Course Design Teeter/Seesaw Safety

12 Apr 2024Steve Schwarz

Beware course flows where the handler moves toward the up end of the teeter. This is not a new concern by any means. Judges and trainers who design courses need to think carefully about placing a teeter where a handler’s path could bring them moving toward the up end. During a run a handler misjudging their location can run into the up end and be seriously injured. It has happened numerous times.

A Handler Running Toward the Up End of the Teeter
A Handler Running Toward the Up End of the Teeter

Handlers are training distance and layers for the larger/faster courses we are seeing in some venues. With dogs and handlers running full out all it takes is a slight misjudgment of their location… Course designers/reviewers need to be aware that handlers may not be on the same line they might have been on even a couple years ago.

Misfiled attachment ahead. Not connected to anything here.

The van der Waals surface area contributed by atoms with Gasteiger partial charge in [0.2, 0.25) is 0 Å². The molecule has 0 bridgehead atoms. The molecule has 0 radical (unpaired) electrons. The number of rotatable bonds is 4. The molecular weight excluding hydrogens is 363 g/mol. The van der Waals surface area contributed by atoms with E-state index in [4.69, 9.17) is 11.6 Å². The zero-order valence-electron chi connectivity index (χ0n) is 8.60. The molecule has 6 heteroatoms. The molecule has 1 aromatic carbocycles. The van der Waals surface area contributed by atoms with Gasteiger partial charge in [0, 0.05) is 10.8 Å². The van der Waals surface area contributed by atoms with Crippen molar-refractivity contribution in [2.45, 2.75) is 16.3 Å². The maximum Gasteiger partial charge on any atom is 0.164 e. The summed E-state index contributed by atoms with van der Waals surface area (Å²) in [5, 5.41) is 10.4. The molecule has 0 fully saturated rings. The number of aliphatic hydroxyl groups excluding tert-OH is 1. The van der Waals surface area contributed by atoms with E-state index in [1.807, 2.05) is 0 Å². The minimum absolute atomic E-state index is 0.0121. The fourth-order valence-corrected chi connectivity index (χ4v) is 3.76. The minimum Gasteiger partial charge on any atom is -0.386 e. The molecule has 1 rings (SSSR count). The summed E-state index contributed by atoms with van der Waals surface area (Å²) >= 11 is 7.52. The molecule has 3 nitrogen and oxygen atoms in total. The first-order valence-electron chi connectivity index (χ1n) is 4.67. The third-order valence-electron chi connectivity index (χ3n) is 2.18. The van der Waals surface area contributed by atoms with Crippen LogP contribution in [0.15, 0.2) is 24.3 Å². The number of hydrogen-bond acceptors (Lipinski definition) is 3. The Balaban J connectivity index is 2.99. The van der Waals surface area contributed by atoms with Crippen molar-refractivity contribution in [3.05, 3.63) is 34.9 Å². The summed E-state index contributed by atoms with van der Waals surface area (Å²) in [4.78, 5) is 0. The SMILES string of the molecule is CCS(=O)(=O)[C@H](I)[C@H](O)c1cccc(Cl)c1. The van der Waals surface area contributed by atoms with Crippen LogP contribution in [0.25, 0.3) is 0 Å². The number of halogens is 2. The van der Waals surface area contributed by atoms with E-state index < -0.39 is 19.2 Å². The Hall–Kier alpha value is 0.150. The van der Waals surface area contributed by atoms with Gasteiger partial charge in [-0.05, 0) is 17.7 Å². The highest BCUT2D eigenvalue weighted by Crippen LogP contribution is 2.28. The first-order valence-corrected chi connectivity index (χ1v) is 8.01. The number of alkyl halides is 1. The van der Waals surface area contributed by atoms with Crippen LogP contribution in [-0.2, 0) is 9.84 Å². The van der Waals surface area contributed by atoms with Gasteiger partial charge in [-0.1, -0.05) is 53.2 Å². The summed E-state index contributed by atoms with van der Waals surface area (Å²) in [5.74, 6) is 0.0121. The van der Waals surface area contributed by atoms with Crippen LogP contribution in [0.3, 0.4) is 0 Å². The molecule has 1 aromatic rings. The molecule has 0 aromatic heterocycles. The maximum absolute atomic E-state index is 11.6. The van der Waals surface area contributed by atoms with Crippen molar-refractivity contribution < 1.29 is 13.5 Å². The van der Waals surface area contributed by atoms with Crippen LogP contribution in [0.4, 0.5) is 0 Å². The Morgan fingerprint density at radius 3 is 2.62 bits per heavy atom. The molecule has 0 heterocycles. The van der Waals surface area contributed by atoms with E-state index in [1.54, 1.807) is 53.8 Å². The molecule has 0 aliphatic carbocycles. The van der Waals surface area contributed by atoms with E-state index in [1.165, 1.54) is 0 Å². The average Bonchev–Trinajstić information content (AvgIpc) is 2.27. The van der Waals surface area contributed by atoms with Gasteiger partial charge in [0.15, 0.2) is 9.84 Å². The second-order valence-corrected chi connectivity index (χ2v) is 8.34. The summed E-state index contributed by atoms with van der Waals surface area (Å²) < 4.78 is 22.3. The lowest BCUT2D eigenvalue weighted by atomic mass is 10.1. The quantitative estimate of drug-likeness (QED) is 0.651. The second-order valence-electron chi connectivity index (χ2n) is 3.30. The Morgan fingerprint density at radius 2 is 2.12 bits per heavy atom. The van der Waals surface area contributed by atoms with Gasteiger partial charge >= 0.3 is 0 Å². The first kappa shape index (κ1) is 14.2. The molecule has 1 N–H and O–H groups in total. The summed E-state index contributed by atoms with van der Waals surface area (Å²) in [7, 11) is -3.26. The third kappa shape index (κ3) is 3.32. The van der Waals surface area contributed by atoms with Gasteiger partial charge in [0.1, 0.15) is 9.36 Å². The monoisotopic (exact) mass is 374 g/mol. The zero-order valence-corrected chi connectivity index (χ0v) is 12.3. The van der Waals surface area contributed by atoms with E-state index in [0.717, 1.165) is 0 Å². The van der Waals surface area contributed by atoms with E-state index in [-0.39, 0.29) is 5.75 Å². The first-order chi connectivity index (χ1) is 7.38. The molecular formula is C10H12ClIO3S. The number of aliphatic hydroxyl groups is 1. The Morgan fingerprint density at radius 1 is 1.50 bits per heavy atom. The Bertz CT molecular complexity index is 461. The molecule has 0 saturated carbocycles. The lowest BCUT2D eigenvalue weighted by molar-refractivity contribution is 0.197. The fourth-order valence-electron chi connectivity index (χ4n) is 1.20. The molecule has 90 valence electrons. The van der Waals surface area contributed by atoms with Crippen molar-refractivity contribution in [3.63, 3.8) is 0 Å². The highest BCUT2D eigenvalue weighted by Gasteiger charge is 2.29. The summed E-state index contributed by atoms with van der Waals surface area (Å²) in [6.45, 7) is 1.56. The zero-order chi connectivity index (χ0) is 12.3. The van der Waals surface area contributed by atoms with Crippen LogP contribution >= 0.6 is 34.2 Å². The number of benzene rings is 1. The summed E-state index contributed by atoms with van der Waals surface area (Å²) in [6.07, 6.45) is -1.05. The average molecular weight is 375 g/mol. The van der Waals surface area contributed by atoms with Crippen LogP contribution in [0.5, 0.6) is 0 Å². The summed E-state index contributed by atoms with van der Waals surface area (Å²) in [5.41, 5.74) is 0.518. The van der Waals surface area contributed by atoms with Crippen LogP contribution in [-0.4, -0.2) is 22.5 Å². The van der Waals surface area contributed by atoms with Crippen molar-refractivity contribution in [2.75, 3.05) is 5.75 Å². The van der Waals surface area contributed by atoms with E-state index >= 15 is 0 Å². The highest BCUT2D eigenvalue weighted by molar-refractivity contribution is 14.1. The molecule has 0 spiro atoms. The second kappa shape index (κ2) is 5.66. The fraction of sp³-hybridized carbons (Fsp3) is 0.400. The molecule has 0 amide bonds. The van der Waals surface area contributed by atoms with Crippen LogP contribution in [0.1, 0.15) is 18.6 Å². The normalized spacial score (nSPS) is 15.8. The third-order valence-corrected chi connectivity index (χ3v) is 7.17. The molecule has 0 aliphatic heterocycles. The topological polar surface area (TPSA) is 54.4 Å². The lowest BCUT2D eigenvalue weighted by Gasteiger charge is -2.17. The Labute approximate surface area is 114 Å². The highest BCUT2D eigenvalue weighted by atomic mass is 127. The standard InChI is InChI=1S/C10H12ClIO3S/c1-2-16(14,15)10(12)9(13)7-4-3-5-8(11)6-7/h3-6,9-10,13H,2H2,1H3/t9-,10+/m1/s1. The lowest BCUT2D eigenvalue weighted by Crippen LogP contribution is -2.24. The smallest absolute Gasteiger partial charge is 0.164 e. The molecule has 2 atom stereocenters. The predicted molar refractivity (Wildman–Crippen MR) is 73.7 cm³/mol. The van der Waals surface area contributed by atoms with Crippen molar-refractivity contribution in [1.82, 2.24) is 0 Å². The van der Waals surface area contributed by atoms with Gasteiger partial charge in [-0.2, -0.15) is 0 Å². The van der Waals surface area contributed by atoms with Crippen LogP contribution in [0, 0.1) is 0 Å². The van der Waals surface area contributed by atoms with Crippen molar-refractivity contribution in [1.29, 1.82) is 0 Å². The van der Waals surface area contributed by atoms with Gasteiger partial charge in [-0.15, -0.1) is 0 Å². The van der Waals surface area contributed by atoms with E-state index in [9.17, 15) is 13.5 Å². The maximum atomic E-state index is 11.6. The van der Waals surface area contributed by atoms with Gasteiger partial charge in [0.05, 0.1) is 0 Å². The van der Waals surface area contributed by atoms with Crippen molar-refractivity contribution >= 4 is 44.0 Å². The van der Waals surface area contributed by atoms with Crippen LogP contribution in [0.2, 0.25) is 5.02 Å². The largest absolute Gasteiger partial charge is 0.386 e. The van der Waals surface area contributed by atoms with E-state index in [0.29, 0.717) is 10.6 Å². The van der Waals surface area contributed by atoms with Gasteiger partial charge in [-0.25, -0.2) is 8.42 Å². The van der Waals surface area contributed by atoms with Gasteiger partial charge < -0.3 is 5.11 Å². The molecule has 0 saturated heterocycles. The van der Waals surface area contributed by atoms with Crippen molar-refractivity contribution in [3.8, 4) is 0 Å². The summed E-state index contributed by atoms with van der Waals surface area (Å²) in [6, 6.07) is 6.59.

To be clear, it doesn’t require a layer for a teeter to be dangerous; just a handling path where the handler is taken toward the up side of the teeter.

There are lots of ways to avoid this in a course; don’t loop the handler back on that same line or put the teeter on the outside of the ring instead of between an obstacle and the edge of the ring is the easiest rule.

I’ve attached a photo from a course at a recent trial where the course flow required the handler run toward the up end of the teeter.

Thanks to Stefanie for prompting me to write about this and sharing the photo.

Be safe!

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